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Thread: Transitioning to python 3 after upgrading to 20.04

  1. #1
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    Transitioning to python 3 after upgrading to 20.04

    I upgraded my installation of Ubuntu from 18.04 to 20.04 and now I want to make Python 3 the default. I also want pip to default to the python 3 version. Are there instructions I could follow?

  2. #2
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    Re: Transitioning to python 3 after upgrading to 20.04

    Python3 should be the default already.

  3. #3
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    Re: Transitioning to python 3 after upgrading to 20.04

    Quote Originally Posted by CelticWarrior View Post
    Python3 should be the default already.
    Not really. On my 20.04 laptop
    Code:
    ~$ lsb_release -a
    No LSB modules are available.
    Distributor ID:    Ubuntu
    Description:    Ubuntu 20.04.1 LTS
    Release:    20.04
    Codename:    focal
    
    ~$ which python
    /usr/bin/python
    
    ~$ python --version
    Python 2.7.18rc1
    pip is kind of inconsistent in that the default pip is decided by the last time you upgraded pip with pip (but if you never use pip to upgrade pip, i.e, straight from the repo, then pip == pip2)

    so e.g if the last time you upgraded pip with
    Code:
    sudo pip3 install -U pip
    then next time when you use pip it would be assumed to mean pip3, to invoke pip2 you will have to say "pip2" explicitly.

    if you followed the above by updating pip2
    Code:
    sudo pip2 install -U pip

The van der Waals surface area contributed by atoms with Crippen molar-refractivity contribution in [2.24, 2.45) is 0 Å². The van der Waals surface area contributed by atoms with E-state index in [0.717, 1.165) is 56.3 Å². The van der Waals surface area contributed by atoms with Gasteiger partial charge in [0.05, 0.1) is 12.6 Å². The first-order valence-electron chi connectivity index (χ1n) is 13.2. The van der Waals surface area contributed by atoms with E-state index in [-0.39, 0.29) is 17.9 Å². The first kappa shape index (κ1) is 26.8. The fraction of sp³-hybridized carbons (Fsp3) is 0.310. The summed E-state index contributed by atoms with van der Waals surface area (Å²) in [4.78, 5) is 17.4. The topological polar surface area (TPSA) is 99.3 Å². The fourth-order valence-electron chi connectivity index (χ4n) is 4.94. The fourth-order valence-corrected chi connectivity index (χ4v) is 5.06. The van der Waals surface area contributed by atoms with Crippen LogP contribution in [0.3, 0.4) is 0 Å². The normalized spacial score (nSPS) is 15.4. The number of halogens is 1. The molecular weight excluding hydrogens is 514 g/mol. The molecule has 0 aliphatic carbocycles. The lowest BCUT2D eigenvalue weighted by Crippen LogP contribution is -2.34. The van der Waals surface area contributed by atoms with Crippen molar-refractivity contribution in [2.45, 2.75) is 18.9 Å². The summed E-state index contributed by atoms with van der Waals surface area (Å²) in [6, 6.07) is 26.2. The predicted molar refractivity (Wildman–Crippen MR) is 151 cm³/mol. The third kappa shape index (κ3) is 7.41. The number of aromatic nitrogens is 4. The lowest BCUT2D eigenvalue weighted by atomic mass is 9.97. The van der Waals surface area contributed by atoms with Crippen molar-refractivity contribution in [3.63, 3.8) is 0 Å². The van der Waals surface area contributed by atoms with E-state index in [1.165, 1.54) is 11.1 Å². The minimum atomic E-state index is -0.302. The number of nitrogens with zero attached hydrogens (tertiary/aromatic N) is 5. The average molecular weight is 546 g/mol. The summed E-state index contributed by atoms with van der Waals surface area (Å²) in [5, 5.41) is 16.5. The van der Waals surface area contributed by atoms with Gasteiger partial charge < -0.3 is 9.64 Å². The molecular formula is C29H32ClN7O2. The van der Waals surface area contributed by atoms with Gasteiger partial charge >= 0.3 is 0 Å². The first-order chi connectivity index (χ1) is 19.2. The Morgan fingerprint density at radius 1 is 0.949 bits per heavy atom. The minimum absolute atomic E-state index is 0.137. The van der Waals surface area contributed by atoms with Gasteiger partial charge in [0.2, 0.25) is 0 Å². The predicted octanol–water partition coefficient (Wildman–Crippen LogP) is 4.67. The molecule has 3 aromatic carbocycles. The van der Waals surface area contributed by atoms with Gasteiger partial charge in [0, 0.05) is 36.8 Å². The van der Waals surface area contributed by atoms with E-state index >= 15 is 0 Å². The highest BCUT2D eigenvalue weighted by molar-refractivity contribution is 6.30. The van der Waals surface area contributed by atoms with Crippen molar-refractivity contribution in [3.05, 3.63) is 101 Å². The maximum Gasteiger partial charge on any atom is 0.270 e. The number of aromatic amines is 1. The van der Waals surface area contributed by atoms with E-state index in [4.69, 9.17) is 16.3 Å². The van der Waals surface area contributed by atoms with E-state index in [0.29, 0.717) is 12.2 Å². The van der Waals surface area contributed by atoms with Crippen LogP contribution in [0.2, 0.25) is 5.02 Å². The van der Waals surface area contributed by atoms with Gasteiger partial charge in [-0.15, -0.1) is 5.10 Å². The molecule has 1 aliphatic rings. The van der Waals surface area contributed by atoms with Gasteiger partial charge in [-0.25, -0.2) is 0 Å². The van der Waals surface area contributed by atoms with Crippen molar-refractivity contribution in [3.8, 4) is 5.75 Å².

Then the next time you invoke pip it will automatically assumed to be pip2, and to use pip3 it will have to be invoked explicitly as "pip3".
    Last edited by monkeybrain20122; September 5th, 2020 at 10:08 PM.

  4. #4
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    Re: Transitioning to python 3 after upgrading to 20.04

    I don't think it is a good idea to mess with default python configuration or version because then some of your system components will stop working.

    Personally I don't recommend using system python for development or installing python modules (e.g numpy) from apt (they are outdated for one thing) For development you need flexibility to upgrade or downgrade modules or maybe compiling from source and it creates confusions (if not instability) if you mix these customizations with the system, and finally there is no reason why one would need sudo to install these local modifications systemwide (though that can be avoided with pip install --user)

    Instead try to either 1) use conda or 2) set up virtualenv or 3) install python locally and set up a local development environment. None of these options need sudo and all safely separated from system's python. These are listed with increasing degrees of difficulty, i.e conda is the easiest, the catch is it pulls in dependencies that may not really be needed and the version control may be too rigid, option 3) is most flexible and streamlined but needs a bit more experience to set up.
    Last edited by monkeybrain20122; September 5th, 2020 at 09:53 PM.

  5. #5
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    Re: Transitioning to python 3 after upgrading to 20.04

    Quote Originally Posted by monkeybrain20122 View Post
    Instead try to either 1) use conda or 2) set up virtualenv or 3) install python locally and set up a local development environment. None of these options need sudo and all safely separated from system's python. These are listed with increasing degrees of difficulty, i.e conda is the easiest, the catch is it pulls in dependencies that may not really be needed and the version control may be too rigid, option 3) is most flexible and streamlined but needs a bit more experience to set up.
    Of these, I like option 3 the most. Do you know of any link to instructions on how best to do it?

  6. #6
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    Re: Transitioning to python 3 after upgrading to 20.04

    Quote Originally Posted by hojjat View Post